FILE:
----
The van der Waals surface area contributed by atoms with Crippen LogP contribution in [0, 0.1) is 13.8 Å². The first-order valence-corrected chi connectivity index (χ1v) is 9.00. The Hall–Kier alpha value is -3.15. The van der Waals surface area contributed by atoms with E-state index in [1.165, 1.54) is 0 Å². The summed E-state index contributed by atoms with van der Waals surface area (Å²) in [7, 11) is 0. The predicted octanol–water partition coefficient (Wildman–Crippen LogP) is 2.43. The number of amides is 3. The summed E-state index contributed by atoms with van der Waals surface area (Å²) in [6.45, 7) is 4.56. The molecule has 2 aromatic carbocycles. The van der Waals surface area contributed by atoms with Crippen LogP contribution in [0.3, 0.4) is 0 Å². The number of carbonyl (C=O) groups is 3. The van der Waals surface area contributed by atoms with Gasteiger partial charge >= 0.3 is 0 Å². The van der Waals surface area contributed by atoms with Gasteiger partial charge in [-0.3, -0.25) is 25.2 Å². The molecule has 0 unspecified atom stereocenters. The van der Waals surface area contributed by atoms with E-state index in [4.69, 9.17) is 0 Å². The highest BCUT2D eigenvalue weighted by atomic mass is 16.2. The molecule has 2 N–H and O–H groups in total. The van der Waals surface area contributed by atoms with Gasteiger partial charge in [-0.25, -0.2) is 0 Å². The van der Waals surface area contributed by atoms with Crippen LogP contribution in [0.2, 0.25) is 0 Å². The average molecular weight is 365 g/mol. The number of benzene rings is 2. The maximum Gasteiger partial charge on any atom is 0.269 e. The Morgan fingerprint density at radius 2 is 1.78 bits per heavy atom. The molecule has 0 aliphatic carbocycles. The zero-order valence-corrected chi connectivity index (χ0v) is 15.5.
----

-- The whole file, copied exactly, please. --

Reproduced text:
The van der Waals surface area contributed by atoms with Crippen LogP contribution in [0, 0.1) is 13.8 Å². The first-order valence-corrected chi connectivity index (χ1v) is 9.00. The Hall–Kier alpha value is -3.15. The van der Waals surface area contributed by atoms with E-state index in [1.165, 1.54) is 0 Å². The summed E-state index contributed by atoms with van der Waals surface area (Å²) in [7, 11) is 0. The predicted octanol–water partition coefficient (Wildman–Crippen LogP) is 2.43. The number of amides is 3. The summed E-state index contributed by atoms with van der Waals surface area (Å²) in [6.45, 7) is 4.56. The molecule has 2 aromatic carbocycles. The van der Waals surface area contributed by atoms with Crippen LogP contribution in [0.3, 0.4) is 0 Å². The number of carbonyl (C=O) groups is 3. The van der Waals surface area contributed by atoms with Gasteiger partial charge >= 0.3 is 0 Å². The van der Waals surface area contributed by atoms with Gasteiger partial charge in [-0.3, -0.25) is 25.2 Å². The molecule has 0 unspecified atom stereocenters. The van der Waals surface area contributed by atoms with E-state index in [4.69, 9.17) is 0 Å². The highest BCUT2D eigenvalue weighted by atomic mass is 16.2. The molecule has 2 N–H and O–H groups in total. The van der Waals surface area contributed by atoms with Gasteiger partial charge in [-0.25, -0.2) is 0 Å². The van der Waals surface area contributed by atoms with Crippen LogP contribution in [0.2, 0.25) is 0 Å². The average molecular weight is 365 g/mol. The number of benzene rings is 2. The maximum Gasteiger partial charge on any atom is 0.269 e. The Morgan fingerprint density at radius 2 is 1.78 bits per heavy atom. The molecule has 0 aliphatic carbocycles. The zero-order valence-corrected chi connectivity index (χ0v) is 15.5.